Former Trump White House chief of staff Mark Meadows asked a federal judge to temporarily stay an order remanding a Georgia racketeering prosecution back to state court while he appeals it to the U.S. Court of Appeals for the 11th Circuit.
Attorneys for the former Trump aide are concerned that because state prosecutors are hoping to go to trial as soon as next month in the case, Mr. Meadows could end up being convicted in state court before his federal appeals have played out.
Mr. Meadows’s lawyers say in the new emergency motion, filed Sept. 11, that not putting the remand order on hold will prejudice him in the ongoing criminal proceeding.
Federal Judge Steve C. Jones of the Northern District of Georgia denied Mr. Meadows’s motion for federal “removal” of the case and sent it back to Fulton County Superior Court in Atlanta because he found he lacked jurisdiction in the matter.
Judge Jones was appointed in 2011 by President Barack Obama, a Democrat.
Several co-defendants in the case have also filed notices of removal with the same federal judge.
President Trump himself filed a notice with the court on Sept. 7 indicating that he too may seek removal to federal court.
Judge Jones gave state prosecutors until Sept. 12 at noon to respond to Mr. Meadows’s new motion.
Separately, Mr. Meadows filed a notice of appeal directed to the 11th Circuit on Sept. 8 just hours after Judge Jones issued his remand order.
The 11th Circuit has a reputation as a conservative court and some speculate it would be sympathetic to Mr. Meadows, who is arguing he is immune to state prosecution because whatever he did to aid President Trump’s efforts to contest the 2020 presidential election in Georgia, it was done in his official capacity as a federal officer, and he had federal defenses available to him.
Emergency applications arising out of the circuit court’s decisions would be directed to Supreme Court Justice Clarence Thomas, that court’s leading conservative, who oversees the 11th Circuit.
Mr. Meadows, former President Donald Trump, and 17 co-defendants were indicted by a state grand jury in Fulton County, Georgia, on Aug. 14 over the former chief executive’s challenge to the election in Georgia.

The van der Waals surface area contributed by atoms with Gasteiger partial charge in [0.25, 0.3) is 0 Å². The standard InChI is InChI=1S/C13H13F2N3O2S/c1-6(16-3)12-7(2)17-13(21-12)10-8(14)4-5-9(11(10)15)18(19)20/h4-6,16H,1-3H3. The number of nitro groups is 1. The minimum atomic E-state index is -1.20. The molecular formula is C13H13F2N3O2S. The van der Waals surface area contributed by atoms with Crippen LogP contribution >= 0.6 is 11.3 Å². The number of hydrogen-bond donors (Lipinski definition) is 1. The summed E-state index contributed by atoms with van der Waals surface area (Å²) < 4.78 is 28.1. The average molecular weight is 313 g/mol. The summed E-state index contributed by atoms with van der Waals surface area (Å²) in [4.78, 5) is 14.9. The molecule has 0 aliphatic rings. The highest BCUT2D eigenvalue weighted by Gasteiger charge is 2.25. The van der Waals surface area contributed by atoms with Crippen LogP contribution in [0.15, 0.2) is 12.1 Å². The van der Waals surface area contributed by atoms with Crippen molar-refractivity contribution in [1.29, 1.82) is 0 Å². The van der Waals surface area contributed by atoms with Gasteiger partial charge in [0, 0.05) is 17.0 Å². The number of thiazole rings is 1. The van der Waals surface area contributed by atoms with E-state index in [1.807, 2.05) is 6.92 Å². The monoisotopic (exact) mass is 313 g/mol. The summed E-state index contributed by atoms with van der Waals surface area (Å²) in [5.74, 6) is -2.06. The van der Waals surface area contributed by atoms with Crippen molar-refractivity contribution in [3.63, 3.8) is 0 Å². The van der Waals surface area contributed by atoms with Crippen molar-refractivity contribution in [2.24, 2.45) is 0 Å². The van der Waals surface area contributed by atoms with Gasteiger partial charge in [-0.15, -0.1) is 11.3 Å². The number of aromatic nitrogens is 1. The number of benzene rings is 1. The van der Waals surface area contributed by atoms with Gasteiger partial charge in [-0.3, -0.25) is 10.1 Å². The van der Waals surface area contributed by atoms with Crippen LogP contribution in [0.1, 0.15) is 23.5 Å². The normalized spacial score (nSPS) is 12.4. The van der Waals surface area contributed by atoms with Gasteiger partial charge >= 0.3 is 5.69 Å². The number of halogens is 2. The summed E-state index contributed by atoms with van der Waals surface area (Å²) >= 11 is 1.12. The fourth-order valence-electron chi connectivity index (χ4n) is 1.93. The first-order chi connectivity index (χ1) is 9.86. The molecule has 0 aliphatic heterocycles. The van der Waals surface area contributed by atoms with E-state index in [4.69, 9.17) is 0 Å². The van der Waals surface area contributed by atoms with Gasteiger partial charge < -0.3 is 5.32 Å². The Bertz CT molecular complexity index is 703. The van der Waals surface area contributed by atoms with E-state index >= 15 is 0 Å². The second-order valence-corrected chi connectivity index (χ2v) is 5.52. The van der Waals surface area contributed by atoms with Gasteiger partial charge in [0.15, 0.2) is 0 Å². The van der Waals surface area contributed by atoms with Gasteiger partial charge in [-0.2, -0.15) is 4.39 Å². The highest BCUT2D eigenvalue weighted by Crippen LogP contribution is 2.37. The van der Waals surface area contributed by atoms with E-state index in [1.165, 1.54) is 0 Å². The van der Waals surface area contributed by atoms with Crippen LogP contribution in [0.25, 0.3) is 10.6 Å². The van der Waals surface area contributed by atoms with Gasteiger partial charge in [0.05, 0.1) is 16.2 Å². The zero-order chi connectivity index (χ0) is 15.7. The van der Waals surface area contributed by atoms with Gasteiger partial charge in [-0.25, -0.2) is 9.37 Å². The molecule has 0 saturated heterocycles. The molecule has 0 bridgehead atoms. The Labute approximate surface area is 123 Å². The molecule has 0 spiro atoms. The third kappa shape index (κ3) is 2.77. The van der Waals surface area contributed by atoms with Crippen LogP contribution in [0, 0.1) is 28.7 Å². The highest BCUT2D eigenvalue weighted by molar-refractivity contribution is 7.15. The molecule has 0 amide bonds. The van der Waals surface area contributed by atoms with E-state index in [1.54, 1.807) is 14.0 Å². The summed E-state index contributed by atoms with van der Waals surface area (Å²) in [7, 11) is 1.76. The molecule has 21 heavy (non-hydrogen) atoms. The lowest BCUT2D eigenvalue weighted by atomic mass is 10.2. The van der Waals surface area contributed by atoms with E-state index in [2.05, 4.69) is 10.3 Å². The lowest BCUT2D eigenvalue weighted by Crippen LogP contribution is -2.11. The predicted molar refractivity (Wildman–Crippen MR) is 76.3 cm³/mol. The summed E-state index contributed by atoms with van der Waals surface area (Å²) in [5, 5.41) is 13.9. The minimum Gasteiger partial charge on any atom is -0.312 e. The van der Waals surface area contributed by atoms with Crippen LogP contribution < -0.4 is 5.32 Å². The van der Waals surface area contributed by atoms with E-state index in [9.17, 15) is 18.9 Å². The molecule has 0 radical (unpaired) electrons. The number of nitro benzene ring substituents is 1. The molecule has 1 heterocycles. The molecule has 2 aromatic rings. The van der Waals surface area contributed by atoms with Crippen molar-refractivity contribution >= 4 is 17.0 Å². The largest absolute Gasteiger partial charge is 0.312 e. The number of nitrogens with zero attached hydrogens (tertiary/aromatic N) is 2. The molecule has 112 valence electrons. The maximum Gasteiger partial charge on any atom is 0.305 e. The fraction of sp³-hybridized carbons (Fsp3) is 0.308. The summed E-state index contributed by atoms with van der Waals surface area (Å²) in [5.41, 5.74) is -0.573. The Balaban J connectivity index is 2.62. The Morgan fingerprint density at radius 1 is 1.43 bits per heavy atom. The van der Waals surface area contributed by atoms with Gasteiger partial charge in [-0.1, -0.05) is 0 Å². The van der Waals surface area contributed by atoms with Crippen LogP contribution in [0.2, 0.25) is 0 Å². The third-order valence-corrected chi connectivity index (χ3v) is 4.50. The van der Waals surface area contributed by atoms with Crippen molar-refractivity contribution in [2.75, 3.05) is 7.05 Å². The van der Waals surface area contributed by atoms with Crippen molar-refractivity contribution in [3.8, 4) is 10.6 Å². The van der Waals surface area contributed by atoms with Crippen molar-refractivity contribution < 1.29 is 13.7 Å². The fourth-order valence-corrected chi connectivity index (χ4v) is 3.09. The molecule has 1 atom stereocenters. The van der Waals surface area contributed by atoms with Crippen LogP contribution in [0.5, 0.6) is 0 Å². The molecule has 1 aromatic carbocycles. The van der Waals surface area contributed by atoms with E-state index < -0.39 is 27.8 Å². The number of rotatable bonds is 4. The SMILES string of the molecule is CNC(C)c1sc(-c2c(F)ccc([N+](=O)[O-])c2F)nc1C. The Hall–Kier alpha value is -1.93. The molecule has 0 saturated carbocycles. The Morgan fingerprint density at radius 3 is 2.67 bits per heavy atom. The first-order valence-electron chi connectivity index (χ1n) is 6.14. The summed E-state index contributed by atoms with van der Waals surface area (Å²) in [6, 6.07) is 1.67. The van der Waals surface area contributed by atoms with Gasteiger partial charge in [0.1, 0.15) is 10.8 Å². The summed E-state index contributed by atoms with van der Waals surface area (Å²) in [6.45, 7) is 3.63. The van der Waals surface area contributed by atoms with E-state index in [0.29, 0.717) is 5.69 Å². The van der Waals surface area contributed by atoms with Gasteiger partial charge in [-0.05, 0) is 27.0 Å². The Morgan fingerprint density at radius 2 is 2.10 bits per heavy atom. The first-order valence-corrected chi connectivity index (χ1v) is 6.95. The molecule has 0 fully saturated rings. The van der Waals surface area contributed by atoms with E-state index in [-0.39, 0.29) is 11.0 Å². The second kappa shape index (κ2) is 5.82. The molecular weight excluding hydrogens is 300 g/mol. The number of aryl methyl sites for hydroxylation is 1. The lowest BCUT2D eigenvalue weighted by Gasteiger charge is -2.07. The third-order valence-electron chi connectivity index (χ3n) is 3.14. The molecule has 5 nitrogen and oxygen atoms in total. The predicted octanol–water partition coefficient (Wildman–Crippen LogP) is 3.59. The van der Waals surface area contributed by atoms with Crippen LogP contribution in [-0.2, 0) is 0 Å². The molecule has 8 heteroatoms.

Mr. Meadows and all the defendants in the case are accused of violating the Georgia RICO (Racketeer Influenced and Corrupt Organizations) Act from Nov. 4, 2020, which is the day after the presidential election, to Sept. 15, 2022.
The indictment states that the defendants “unlawfully conspired and endeavored to conduct and participate in, directly and indirectly, such [illegal] enterprise through a pattern of racketeering activity.”
Fulton County District Attorney Fani Willis, a Democrat who initiated the racketeering prosecution, wants to try all the co-defendants as soon as Oct. 23.
Some legal experts have questioned the need for the trial to proceed with such haste and have said putting together a racketeering case on such a compressed timetable will be difficult for both the prosecution and the defense.
“Absent a stay, there is a substantial risk Mr. Meadows will be irreparably injured,” the new motion states.
“He has a right to appeal … and a stay of the remand order is prudent ‘to help prevent [this] removed case from becoming a shuttlecock, batted back and forth between a state court and a federal court,’” the motion states, citing a 2021 precedent from the 1st Circuit.
The motion states that “the irreparable harm has already begun.”
“Meadows was compelled to surrender on Wednesday, August 24, after the district attorney refused a modest delay of arrest pending federal removal. Meadows has since been compelled to waive arraignment, to post a bond, and to begin preparing a defense for potential state prosecution.
“Meadows has sought to minimize this harm by asking the state court to sever and stay his case.”
The motion notes that the state court “has not rejected the State’s aggressive timeline.”
“At a minimum, the court should stay the remand order to protect Meadows from a conviction pending appeal. Absent a stay, the state will continue seeking to try Meadows 42 days from now on Oct. 23, 2023.
“If the state gets its way, Meadows could be forced to go to trial—and could be convicted and incarcerated—before the standard timeline for a federal appeal would play out.
“The rights Meadows asserts ‘would be effectively nullified’ if the prosecution goes forward during this appeal,” the document states, citing precedents from the 5th Circuit and the Supreme Court.
The case has been watched closely because this is the first time that substantive arguments have been made in court in any of the four criminal cases that have been brought against President Trump and his fellow defendants this year.
Some liken Mr. Meadows’s motion for removal to federal court to a mini-trial for President Trump and his co-defendants and speculate that the treatment Mr. Meadows receives in federal court will be a bellwether for how the various Trump-related prosecutions will proceed.
The Epoch Times reached out for comment on the new motion to Ms. Willis’s office. Jeff DiSantis, deputy district attorney in the media relations division, had not responded as of press time.
The Epoch Times also asked Mr. Meadows’s lead attorney in the case, George J. Terwilliger III, who works for the law firm of McGuire Woods in Washington, to comment but had not received a reply at the time of publication.
This article by Matthew Vadum appeared Sept. 11, 2023, in The Epoch Times.